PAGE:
Trajectory of COVID-19 vaccine hesitancy post-vaccination and public's intention to take booster vaccines: A cross-sectional analysis.

Salman M, Mallhi TH, Khan YH, Mustafa ZU, Khan MT, Khan FU, Butt MH, Shehzadi N, Farrukh MJ, Waheed M, Azmat F, Saeed A, Mazhar SA, Ali A, Ashfaq A, Hussain K

Hum Vaccin Immunother 19 (2) 2225990 [2023-08-01; online 2023-06-23]

Vaccine hesitancy (VH) is not a new phenomenon in Pakistan and is regarded as one of the primary causes of unsatisfactory vaccination campaigns. This study determined post-vaccination COVID-19 VH, factors influencing COVID-19 vaccine uptake, and public's intent to receive booster vaccinations. A cross-sectional study was conducted among adult population of Lahore, Pakistan. Participants were recruited via convenience sampling between March and May 2022. SPSS version 22 was used for the data analysis. A total of 650 participants were included in the study (age = 28.1 ± 9.7 years; male-to-female ratio nearly 1: 1). The majority of participants received Sinopharm followed by Sinovac vaccine. The top three reasons of vaccine uptake were "only vaccinated individuals are allowed at the workplace, and educational institutes" (Relative importance index (RII) = 0.749), "only vaccinated people are allowed to go to markets, malls and other public places" (RII = 0.746), and "protect myself from the infection" (RII = 0.742). The mean COVID-19 VH score was 24.5 ± 6.2 (95% CI 23.9-24.9), with not being pro-vaccines and poor economic status were the significant predictors of COVID-19 vaccine hesitancy among immunized individuals (p < .05). Acceptance of booster vaccines was negatively associated with younger age and a lower level of education. Furthermore, being pro-vaccine was associated with a greater likelihood of accepting booster vaccines (p = .001). The Pakistani public continues to express VH toward COVID-19 vaccines. Therefore, aggressive measures must be taken to combat the community factors that contribute to it.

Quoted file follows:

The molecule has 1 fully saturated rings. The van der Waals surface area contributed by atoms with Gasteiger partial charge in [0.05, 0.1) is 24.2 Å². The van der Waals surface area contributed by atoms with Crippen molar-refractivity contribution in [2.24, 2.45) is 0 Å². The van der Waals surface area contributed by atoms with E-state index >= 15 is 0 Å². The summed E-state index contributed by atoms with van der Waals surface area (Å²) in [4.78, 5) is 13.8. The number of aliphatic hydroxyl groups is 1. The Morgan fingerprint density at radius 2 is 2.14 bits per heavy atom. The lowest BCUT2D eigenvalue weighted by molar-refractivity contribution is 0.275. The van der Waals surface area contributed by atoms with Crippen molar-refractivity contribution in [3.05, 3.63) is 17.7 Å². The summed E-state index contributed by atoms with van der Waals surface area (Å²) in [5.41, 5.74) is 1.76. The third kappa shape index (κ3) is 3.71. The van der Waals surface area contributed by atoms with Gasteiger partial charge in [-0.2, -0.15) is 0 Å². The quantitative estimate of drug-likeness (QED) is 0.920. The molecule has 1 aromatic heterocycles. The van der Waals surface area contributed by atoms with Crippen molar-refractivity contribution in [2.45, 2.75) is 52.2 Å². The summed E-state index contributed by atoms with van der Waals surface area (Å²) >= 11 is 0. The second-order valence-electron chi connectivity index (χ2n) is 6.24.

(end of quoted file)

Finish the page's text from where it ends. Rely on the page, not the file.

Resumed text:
Category: Social Science & Humanities

Category: Vaccines

Type: Journal article

PubMed 37350298

DOI 10.1080/21645515.2023.2225990

Crossref 10.1080/21645515.2023.2225990

pmc: PMC10332231

Publications 9.5.0